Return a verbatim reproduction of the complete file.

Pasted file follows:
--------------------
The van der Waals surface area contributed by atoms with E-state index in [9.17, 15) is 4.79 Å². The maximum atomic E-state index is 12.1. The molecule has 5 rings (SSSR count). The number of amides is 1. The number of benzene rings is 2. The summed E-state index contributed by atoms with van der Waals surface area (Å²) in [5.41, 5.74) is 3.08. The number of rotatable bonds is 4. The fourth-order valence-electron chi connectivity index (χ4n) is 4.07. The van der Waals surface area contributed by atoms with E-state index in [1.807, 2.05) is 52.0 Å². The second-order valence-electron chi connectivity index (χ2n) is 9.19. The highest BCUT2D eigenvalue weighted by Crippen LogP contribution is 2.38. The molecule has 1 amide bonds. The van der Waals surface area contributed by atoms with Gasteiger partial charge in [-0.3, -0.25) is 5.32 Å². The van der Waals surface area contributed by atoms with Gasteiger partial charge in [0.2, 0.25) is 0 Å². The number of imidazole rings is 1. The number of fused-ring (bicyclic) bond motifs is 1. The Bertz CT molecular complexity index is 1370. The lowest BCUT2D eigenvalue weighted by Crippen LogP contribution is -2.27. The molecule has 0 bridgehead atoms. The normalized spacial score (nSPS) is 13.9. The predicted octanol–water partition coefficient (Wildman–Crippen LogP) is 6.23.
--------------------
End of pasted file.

The van der Waals surface area contributed by atoms with E-state index in [9.17, 15) is 4.79 Å². The maximum atomic E-state index is 12.1. The molecule has 5 rings (SSSR count). The number of amides is 1. The number of benzene rings is 2. The summed E-state index contributed by atoms with van der Waals surface area (Å²) in [5.41, 5.74) is 3.08. The number of rotatable bonds is 4. The fourth-order valence-electron chi connectivity index (χ4n) is 4.07. The van der Waals surface area contributed by atoms with E-state index in [1.807, 2.05) is 52.0 Å². The second-order valence-electron chi connectivity index (χ2n) is 9.19. The highest BCUT2D eigenvalue weighted by Crippen LogP contribution is 2.38. The molecule has 1 amide bonds. The van der Waals surface area contributed by atoms with Gasteiger partial charge in [-0.3, -0.25) is 5.32 Å². The van der Waals surface area contributed by atoms with Gasteiger partial charge in [0.2, 0.25) is 0 Å². The number of imidazole rings is 1. The number of fused-ring (bicyclic) bond motifs is 1. The Bertz CT molecular complexity index is 1370. The lowest BCUT2D eigenvalue weighted by Crippen LogP contribution is -2.27. The molecule has 0 bridgehead atoms. The normalized spacial score (nSPS) is 13.9. The predicted octanol–water partition coefficient (Wildman–Crippen LogP) is 6.23.